Armed forces chief Gen Vong Pisen warns that “extremists” will be “eliminated” if they cause social unrest in next year’s national elections

The commander in chief of the Royal Cambodian Armed Forces (RCAF), General Vong Pisen, has vowed to “eliminate extremist groups” if they cause “social unrest” during next year’s general election.

However, this was interpreted as a “threat” and “intimidation” by some opposition parties, but was fiercely denied by the ruling Cambodian People’s Party (CPP).

During yesterday’s 29th anniversary of the National Military Police in Kampong Chhnang province, General Pisen, who represented Defense Minister General Tea Banh at the event, said the army was determined to eliminate any group that seeks to destroy the peace.

He stressed that Cambodia has enjoyed peace and national development under the leadership of Prime Minister Hun Sen.

“In the light of peace, Cambodia has achieved great and positive changes, achieved high and sustained economic growth for more than two decades, and improved people’s lives, security and social order have also improved.

“Therefore, the Cambodian Royal Armed Forces, which are the backbone of the nation, must immediately stop at all costs all attempts at a ‘color revolution’ and extremist groups trying to cause social unrest.”

“We will protect the peace, protect the legitimate government, protect the constitution,” he said.

General Pisen recalled the “heroism” of Mr. Hun Sen, who used his life as “capital” to flee to Vietnam in 1977 to enlist the help of the Vietnamese Communist Party to defeat Pol Pot’s democratic Kampuchea regime in 1979 overthrow.

He also commended Mr. Hun Sen’s win-win policy, which successfully dismantled the political organization of the Khmer Rouge and integrated it into the social, economic and political life of the Cambodian state in 1998, ending Cambodia’s three-decade-long civil war.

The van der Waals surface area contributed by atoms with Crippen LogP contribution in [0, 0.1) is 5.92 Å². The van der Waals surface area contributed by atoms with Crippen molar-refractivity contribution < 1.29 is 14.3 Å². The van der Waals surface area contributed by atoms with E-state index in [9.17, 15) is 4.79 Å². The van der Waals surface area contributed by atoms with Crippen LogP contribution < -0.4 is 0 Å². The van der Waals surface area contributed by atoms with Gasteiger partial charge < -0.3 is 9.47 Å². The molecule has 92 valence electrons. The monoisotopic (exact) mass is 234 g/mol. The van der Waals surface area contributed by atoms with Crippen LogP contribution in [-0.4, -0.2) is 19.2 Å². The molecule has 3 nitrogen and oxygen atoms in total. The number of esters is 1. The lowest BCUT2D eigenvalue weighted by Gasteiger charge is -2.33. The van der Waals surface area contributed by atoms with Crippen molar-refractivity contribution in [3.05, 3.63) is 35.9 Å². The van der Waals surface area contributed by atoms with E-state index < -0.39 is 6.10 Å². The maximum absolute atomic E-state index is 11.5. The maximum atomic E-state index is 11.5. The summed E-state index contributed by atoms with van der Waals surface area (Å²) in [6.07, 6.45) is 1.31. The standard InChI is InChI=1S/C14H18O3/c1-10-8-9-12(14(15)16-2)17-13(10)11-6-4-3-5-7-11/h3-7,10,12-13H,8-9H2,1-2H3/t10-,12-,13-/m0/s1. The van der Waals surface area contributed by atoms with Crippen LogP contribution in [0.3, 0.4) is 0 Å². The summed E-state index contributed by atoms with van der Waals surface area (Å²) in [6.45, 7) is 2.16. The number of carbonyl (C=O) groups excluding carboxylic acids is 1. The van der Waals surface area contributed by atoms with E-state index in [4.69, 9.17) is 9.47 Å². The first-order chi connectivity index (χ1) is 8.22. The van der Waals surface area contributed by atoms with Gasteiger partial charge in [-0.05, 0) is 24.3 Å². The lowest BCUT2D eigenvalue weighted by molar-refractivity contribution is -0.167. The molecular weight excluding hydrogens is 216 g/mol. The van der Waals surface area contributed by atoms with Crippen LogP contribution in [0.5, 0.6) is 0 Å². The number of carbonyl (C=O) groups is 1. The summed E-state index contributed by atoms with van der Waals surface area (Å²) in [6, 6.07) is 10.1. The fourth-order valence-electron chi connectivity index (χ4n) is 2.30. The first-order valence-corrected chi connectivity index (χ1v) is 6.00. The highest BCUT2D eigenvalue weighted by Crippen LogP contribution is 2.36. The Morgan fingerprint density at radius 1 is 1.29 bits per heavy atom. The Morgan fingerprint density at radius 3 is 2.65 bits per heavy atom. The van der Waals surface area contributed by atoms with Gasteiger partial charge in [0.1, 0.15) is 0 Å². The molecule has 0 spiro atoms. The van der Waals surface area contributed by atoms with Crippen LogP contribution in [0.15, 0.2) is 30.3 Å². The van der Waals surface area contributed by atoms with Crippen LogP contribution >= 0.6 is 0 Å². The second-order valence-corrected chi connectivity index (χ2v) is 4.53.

General Pisen urged the armed forces to be honest and strictly carry out the orders of the heads of government, the Ministry of Defense and the RCAF’s commander-in-chief.

“Cooperate with relevant authorities to collect all information related to illegal activities for timely prevention and crackdown,” he urged.

Although General Pisen did not name the “extremist groups” who allegedly tried to overthrow the government through a “color revolution” or “social unrest,” he appeared to be referring to ex-opposition leaders living in exile.

In recent years, the government has claimed that former CNRP leader Sam Rainsy attempted to overthrow the CPP through both a “color revolution” and an attempted coup.

Rainsy had vowed to return to the kingdom on November 9, 2019 to restore democracy and human rights. However, the government saw this as a move to stage a rebellion and accused Rainsy and his allies of plotting a coup that resulted in Rainsy’s planned return failing to materialize.

Rainsy, who lives in exile in Paris, has repeatedly announced that he will return to the kingdom to remove what he called a “treacherous regime” led by Mr Hun Sen.

Rainsy had often encouraged people to protest against Mr Hun Sen and called on the armed forces not to shoot at protesters, but to turn their guns against the government.

Kem Sokha, co-founder of the judicially dissolved Cambodia National Rescue Party (CNRP), is now on trial for allegedly trying to overthrow the government through a “color revolution”.

Ahead of the 2017 local elections, Defense Secretary General Tea Banh also threatened to “break in the teeth” of political opponents who want to demonstrate against the results of the local elections.

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RCAF Commander-in-Chief General Vong Pisen addresses his troops during the 29th anniversary of military police in Kampong Chhnang province. AKP

“If they lose, but don’t accept that loss and come up with this or that demand – maybe we’ll break their teeth in soon,” he said at the time, calling on people to vote for the CPP.

Lee Sothearayuth, general secretary of the Candlelight Party (CP), a faction of the defunct CNRP, yesterday called on the army to be “neutral” on political parties.

He also views General Pisen’s remarks as threats and intimidation.

“In fact, it’s a sign of intimidation and threat, more or less it will affect people’s feelings,” he said.

“As the army commander, he should not favor any side, be it the ruling party or the opposition, he should be neutral,” he added.

However, CPP spokesman Sok Eysan expressed his support for Gen Pisen’s involvement, saying the army has a duty to protect the legitimate government.

“It’s not about threats or intimidation, the army has to provide security and ensure public order. Only those with bad intentions will feel threatened,” he said.

“The army belongs to the nation, so it has a role to play in protecting the nation and the government that emerges from an election,” he added.

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